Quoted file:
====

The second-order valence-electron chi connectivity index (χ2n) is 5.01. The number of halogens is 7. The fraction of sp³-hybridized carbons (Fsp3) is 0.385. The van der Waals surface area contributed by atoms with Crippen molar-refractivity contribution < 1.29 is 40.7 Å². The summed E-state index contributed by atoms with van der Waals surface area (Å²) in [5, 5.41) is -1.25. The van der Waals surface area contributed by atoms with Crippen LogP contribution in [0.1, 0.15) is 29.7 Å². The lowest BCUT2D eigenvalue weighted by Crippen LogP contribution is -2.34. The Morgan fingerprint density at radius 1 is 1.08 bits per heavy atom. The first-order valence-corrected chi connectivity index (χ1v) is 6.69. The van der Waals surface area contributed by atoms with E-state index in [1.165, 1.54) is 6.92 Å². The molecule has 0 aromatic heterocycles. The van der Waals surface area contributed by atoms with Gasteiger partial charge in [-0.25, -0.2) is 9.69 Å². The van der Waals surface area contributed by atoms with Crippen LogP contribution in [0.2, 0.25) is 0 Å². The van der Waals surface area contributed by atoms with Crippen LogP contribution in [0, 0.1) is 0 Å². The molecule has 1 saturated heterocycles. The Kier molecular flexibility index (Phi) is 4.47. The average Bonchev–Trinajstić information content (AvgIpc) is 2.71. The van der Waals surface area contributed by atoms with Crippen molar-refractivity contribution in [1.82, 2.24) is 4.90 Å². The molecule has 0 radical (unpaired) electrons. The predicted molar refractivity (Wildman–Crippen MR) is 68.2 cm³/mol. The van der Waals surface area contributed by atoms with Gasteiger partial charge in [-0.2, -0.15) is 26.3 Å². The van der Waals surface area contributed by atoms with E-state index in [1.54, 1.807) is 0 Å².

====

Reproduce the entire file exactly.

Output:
The second-order valence-electron chi connectivity index (χ2n) is 5.01. The number of halogens is 7. The fraction of sp³-hybridized carbons (Fsp3) is 0.385. The van der Waals surface area contributed by atoms with Crippen molar-refractivity contribution < 1.29 is 40.7 Å². The summed E-state index contributed by atoms with van der Waals surface area (Å²) in [5, 5.41) is -1.25. The van der Waals surface area contributed by atoms with Crippen LogP contribution in [0.1, 0.15) is 29.7 Å². The lowest BCUT2D eigenvalue weighted by Crippen LogP contribution is -2.34. The Morgan fingerprint density at radius 1 is 1.08 bits per heavy atom. The first-order valence-corrected chi connectivity index (χ1v) is 6.69. The van der Waals surface area contributed by atoms with E-state index in [1.165, 1.54) is 6.92 Å². The molecule has 0 aromatic heterocycles. The van der Waals surface area contributed by atoms with Gasteiger partial charge in [-0.25, -0.2) is 9.69 Å². The van der Waals surface area contributed by atoms with Crippen LogP contribution in [0.2, 0.25) is 0 Å². The van der Waals surface area contributed by atoms with Crippen LogP contribution in [0, 0.1) is 0 Å². The molecule has 1 saturated heterocycles. The Kier molecular flexibility index (Phi) is 4.47. The average Bonchev–Trinajstić information content (AvgIpc) is 2.71. The van der Waals surface area contributed by atoms with Crippen molar-refractivity contribution in [1.82, 2.24) is 4.90 Å². The molecule has 0 radical (unpaired) electrons. The predicted molar refractivity (Wildman–Crippen MR) is 68.2 cm³/mol. The van der Waals surface area contributed by atoms with Gasteiger partial charge in [-0.2, -0.15) is 26.3 Å². The van der Waals surface area contributed by atoms with E-state index in [1.54, 1.807) is 0 Å².